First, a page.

Real City Matters: Civil Discourse for a Crazy Town
Toronto is not a broken city. All too often, political rhetoric makes it seem as if we’re on the brink of collapse: fiscal, social, political—even existential, for those who still bring up de-amalgamation. We are one of the luckiest cities in the world in many ways, and we often forget that.
But we are also a city facing many challenges. We’re a teenager of a city, unsure of our identity. We want to be “world class” but often shy away from ambitious projects. We want to grow—we will grow, whether we like it or not—but want to keep our neighbourhoods feeling like small communities. We are also, still, a patchwork city, amalgamated but not fully integrated.
Perhaps most importantly, we are not very good at talking about any of these issues. We trumpet our diversity but struggle—perhaps because we’re too “polite,” too Canadian—to have frank discussions about the racism that exists here. We decry downtown vs. suburbs divisiveness without being honest about the fact that there is real disenfranchisement in Toronto, and some of it falls along geographic lines.
We need to start having better conversations.
In the lead-up to the 2014 municipal election, Torontoist has partnered with former urban affairs reporter Siri Agrell to create a series of discussions about all of this. Our goal: figure out how to speak better—more optimistically and also more honestly—about Toronto, and how to make more inclusive decisions about the city’s future.
Also, we plan to have some fun along the way.
For four Tuesdays, starting on September 30 and running through October 21, we’ll be convening a series of panel discussions devoted to various aspects of this particular dilemma: many of us are doing well, and we don’t do a very good job discussing the reasons why some of us are not. We’re bringing grassroots activists together with organizational leaders, and, for some outside perspective, members of the former Bloomberg administration in New York.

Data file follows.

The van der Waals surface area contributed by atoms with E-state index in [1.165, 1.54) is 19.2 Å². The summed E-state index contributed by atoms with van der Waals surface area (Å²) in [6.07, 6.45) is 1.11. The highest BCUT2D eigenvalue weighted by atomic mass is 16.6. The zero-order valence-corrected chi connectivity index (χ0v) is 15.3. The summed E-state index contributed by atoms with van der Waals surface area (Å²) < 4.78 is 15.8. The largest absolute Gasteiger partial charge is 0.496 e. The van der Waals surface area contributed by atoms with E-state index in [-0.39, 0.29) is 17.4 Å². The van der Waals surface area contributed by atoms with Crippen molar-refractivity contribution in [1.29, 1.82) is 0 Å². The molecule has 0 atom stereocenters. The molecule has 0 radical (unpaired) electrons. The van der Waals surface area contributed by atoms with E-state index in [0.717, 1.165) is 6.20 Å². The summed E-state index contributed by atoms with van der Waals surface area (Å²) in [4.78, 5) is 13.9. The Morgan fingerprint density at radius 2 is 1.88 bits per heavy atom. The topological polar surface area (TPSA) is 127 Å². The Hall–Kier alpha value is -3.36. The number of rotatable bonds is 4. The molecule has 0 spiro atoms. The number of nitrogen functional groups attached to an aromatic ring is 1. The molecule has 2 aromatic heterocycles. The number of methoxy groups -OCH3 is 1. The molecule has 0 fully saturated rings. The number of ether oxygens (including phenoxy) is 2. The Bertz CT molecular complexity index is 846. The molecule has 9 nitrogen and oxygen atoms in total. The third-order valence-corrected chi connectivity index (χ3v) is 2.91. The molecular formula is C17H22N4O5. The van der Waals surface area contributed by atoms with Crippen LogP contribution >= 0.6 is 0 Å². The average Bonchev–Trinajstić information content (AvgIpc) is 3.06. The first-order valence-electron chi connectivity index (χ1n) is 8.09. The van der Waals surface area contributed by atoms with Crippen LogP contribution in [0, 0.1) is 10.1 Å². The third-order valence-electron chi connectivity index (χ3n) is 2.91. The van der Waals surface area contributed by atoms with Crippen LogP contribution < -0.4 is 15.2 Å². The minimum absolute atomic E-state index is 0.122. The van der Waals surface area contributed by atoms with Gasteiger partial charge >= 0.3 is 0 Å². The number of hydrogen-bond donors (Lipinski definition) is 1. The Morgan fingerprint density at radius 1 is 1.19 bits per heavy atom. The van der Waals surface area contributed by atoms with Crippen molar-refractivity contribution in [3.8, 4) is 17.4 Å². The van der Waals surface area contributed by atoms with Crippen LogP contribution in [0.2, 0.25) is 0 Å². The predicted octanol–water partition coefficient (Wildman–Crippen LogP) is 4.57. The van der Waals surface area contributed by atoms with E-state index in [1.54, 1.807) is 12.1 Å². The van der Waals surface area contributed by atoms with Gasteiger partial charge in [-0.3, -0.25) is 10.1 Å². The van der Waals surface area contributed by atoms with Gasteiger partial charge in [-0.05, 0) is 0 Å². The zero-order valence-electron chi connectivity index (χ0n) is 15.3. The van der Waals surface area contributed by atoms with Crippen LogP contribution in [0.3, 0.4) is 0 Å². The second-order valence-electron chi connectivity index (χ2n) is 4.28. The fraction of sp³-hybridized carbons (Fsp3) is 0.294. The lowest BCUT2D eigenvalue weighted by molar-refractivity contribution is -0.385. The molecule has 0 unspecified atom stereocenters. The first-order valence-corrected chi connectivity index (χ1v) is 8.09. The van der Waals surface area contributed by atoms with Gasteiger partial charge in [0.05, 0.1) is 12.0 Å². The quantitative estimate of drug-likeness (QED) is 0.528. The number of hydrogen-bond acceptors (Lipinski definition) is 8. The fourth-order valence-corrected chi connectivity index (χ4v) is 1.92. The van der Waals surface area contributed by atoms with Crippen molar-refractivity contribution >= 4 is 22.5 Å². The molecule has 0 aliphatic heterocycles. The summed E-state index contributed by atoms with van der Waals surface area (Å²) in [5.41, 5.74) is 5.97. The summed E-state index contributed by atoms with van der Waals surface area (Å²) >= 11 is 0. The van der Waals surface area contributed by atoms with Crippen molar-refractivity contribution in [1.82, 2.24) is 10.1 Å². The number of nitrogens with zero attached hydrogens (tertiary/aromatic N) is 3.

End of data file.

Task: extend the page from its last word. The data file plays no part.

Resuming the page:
There will be some surprises each night—comedy and music and creative elements that celebrate the things we love about Toronto—and we would love for you to join us.
Tickets are free, and you can get them right here:
September 30 (Doors 7 p.m.; Panel 7:30 p.m.): What’s Going Right?
What do we genuinely do well in Toronto—in all parts of the city—and what are the real challenges we face? Why, when there is a great deal that is going well, does it so often feel that we speak about Toronto as if it were a failing city?
- Sabina Ali, Jane Jacobs Prize winner, Thorncliffe Park Women’s Committee
- Rita Davies, founder, Toronto International Book Fair; former Executive Director of Culture for the City of Toronto
- Roscoe Handford, Manager, Wychwood Barns Farmers’ Market; Hospital for Sick Children Farmers’ Market; Regent Park Farmers’ Market
- Alvis Julian, Black Creek Community Farm
- Bilal Khan, Managing Director, OneEleven
And if you missed it, here’s a bit of what we discussed:
October 7 (Doors 7 p.m.; Panel 7:30 p.m.): Growing Pains
In the coming decades, Toronto will become home to hundreds of thousands of new residents. How can we build a city that works for everyone?
- Kisa Ehigiator, community animator, Lawrence Heights
- Jennifer Keesmaat, Chief Planner, City of Toronto
- Emily Munroe, Program Director, 8-80 Cities
- Andrew Wiley-Schwartz, Bloomberg Associates; former Assistant Commissioner of Public Space, New York City Department of Transportation
October 14 (Doors 7 p.m.; Panel 7:30 p.m.): Can’t We All Just Get Along?
How do we talk about—or fail to talk about—race, class, and geography in a sprawling and diverse megacity? And how can we learn to talk about those things better?
- Linda Gibbs, Bloomberg Associates; former Commissioner of the Department of Homeless Services; former Deputy Mayor for Health and Human Services
- Anne Gloger, Founding Director, East Scarborough Storefront
- Lisa Gore Duplessis, Manager of Direct Services, The 519 Church Street Community Centre
- Rinaldo Walcott, Chair, Department of Sociology and Equity Studies, Ontario Institute for Studies in Education
October 21 (Doors 7 p.m.; Panel 7:30 p.m.): Keeping Toronto Honest
In the wake of Toronto’s MFP scandal, the City began to look more closely at how it conducted its business, but there are still many questions about how a growing city with growing powers can best manage integrity issues. Former Toronto Mayor David Miller will lead the final installment of Real City Matters, conducting an on-stage interview with Rose Gill Hearn, former Commissioner of the New York City Department of Investigations.